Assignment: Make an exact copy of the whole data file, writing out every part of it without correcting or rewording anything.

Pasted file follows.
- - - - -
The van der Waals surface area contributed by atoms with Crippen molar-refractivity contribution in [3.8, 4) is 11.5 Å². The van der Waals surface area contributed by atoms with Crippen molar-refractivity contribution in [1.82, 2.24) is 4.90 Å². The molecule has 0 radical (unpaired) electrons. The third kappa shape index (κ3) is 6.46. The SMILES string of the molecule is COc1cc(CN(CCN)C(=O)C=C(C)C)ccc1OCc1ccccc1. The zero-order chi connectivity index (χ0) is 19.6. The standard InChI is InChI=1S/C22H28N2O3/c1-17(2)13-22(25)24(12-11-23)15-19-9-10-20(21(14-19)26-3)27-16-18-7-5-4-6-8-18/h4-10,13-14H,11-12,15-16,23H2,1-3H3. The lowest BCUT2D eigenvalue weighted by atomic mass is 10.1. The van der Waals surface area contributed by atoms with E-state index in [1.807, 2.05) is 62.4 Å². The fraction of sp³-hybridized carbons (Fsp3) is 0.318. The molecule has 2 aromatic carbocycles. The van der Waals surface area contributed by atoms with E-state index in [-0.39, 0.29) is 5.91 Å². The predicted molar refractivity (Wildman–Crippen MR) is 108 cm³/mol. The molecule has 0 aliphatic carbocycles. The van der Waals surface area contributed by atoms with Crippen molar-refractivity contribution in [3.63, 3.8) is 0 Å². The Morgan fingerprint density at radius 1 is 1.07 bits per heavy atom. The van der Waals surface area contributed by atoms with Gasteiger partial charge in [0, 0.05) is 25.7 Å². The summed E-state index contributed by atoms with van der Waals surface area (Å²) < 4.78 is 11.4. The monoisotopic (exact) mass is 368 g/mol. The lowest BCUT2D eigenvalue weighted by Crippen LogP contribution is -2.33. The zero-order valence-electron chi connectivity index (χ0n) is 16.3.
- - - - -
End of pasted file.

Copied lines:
The van der Waals surface area contributed by atoms with Crippen molar-refractivity contribution in [3.8, 4) is 11.5 Å². The van der Waals surface area contributed by atoms with Crippen molar-refractivity contribution in [1.82, 2.24) is 4.90 Å². The molecule has 0 radical (unpaired) electrons. The third kappa shape index (κ3) is 6.46. The SMILES string of the molecule is COc1cc(CN(CCN)C(=O)C=C(C)C)ccc1OCc1ccccc1. The zero-order chi connectivity index (χ0) is 19.6. The standard InChI is InChI=1S/C22H28N2O3/c1-17(2)13-22(25)24(12-11-23)15-19-9-10-20(21(14-19)26-3)27-16-18-7-5-4-6-8-18/h4-10,13-14H,11-12,15-16,23H2,1-3H3. The lowest BCUT2D eigenvalue weighted by atomic mass is 10.1. The van der Waals surface area contributed by atoms with E-state index in [1.807, 2.05) is 62.4 Å². The fraction of sp³-hybridized carbons (Fsp3) is 0.318. The molecule has 2 aromatic carbocycles. The van der Waals surface area contributed by atoms with E-state index in [-0.39, 0.29) is 5.91 Å². The predicted molar refractivity (Wildman–Crippen MR) is 108 cm³/mol. The molecule has 0 aliphatic carbocycles. The van der Waals surface area contributed by atoms with Crippen molar-refractivity contribution in [3.63, 3.8) is 0 Å². The Morgan fingerprint density at radius 1 is 1.07 bits per heavy atom. The van der Waals surface area contributed by atoms with Gasteiger partial charge in [0, 0.05) is 25.7 Å². The summed E-state index contributed by atoms with van der Waals surface area (Å²) < 4.78 is 11.4. The monoisotopic (exact) mass is 368 g/mol. The lowest BCUT2D eigenvalue weighted by Crippen LogP contribution is -2.33. The zero-order valence-electron chi connectivity index (χ0n) is 16.3.